OpenSensorHub allows for vertical and horizontal integration of systems where multiple OpenSensorHub enabled systems can be deployed and configured to share data. This can allow for vertical or horizontal integration to provide a network and hierarchy of systems, if needed, configurable to meet the desired objectives. OpenSensorHub allows for two distinct methods for such integration: SOS-T (Sensor Observation Service – Transactional) or Sensor Web Enablement Virtual Sensors. SOS-T allows for a push mechanism directly from sensors with network connectivity to an OpenSensorHub instance or for a “local” OpenSensorHub instance to push a sensor’s description and observations to a “remote” instance of OpenSensorHub. SWE Virtual Sensors, on the other hand, allow for a pull type mechanism where an instance of OpenSensorHub is configured to mirror one or more sensors on a remote instance of OpenSensorHub. To clients connecting with their “local” instance of OpenSensorHub the fact that the sensor is actually hosted and managed by a “remote” instance is of no consequence.
In “Robotics Applications Employing OpenSensorHub” we introduced the ability for OpenSensorHub to operate within single board computers (SBC) used to operate robotics platforms. You may recall that the “PiBot” was controlled by a Raspberry Pi 4B with 8GB RAM and 16 GB SD card hosting Ubuntu. This SBC was powerful enough to host OpenSensorHub and its sensor, process, and actuator modules. In fact, where processing is concerned, we developed a SensorML Process Chain for computer vision built using OpenCV and Haar Cascades. This allowed us to illustrate the ability to perform processing on-board although using only the Central Processing Unit (CPU). CPUs are capable of performing computer vision operations but suffer from bottlenecks in throughput especially for real-time applications such as video. It is thus advantageous to off-load from the CPU processing intensive operations that can be handled more readily by Graphics Processing Units (GPUs).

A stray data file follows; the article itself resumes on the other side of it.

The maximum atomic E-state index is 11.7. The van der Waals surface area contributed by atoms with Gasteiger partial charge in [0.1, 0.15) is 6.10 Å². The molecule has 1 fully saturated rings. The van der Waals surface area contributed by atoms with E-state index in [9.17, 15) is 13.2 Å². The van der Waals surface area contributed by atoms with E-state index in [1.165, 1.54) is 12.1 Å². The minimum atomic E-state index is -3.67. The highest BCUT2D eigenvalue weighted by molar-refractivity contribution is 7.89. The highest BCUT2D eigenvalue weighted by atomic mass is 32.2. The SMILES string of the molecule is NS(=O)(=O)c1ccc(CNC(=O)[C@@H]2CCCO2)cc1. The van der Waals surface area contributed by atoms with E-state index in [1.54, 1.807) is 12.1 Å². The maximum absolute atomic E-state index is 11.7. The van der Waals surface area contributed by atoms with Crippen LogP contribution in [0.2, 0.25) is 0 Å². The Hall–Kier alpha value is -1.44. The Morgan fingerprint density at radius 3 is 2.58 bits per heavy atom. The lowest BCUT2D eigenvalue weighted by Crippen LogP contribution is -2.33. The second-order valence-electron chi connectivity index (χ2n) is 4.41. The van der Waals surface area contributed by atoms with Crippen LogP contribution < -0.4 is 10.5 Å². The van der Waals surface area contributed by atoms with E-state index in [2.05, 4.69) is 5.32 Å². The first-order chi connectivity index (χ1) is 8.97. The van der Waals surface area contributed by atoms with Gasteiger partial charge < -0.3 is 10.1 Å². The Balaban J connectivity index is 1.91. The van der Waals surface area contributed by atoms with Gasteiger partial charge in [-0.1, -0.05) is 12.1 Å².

The Nvidia Jetson TX2 was chosen as the platform on which we decided to experiment with OpenSensorHub and SensorML processing. The Jetson TX2 development kit sports an NVIDIA Pascal™ Architecture GPU, 2 Denver 64-bit CPUs Quad-Core A57 Complex, 8 GB L128 bit DDR4 Memory, 32 GB eMMC 5.1 Flash Storage, Connectivity to 802.11ac Wi-Fi and Bluetooth-Enabled Devices, and a 5 MP Fixed Focus MIPI CSI Camera. To this end we used the Nvidia SDK Manager to flash our board with the recommended image of Ubuntu Linux and accompanying tools and libraries including OpenCV. However, during the development process we found it necessary to delete OpenCV and to download and compile the source code. This allowed us to control what modules were built as we wanted to ensure OpenCV was built with Compute Unified Device Architecture (CUDA) support. The final element to install was the OpenJDK 11 Software Development Kit (SDK) which includes the Java Runtime Environment (JRE) or Java Virtual Machine (JVM) and SDK necessary to compile and execute Java code.
Targeting the Nvidia Jetson TX2 we wrote two custom modules – a sensor driver for the CSI Camera and a process module – along with a SensorML document that describes how the process chain is to be built. The SensorML document denotes the data sources as inputs to the process, process configuration parameters, the process outputs necessary to complete the process chain, and how they should be “connected”; i.e., outputs to inputs mapping and so on. When all three are loaded by OpenSensorHub the process chain is established and the video from the sensor driver is fed to the process module, which in turn performs the processing logic, and produces processed video frames. While OpenSensorHub runs within a JVM, in order to execute feature detection processes on the GPU it is necessary to write the logic in a language such as C or C++ that can be compiled down to machine instructions and interface with the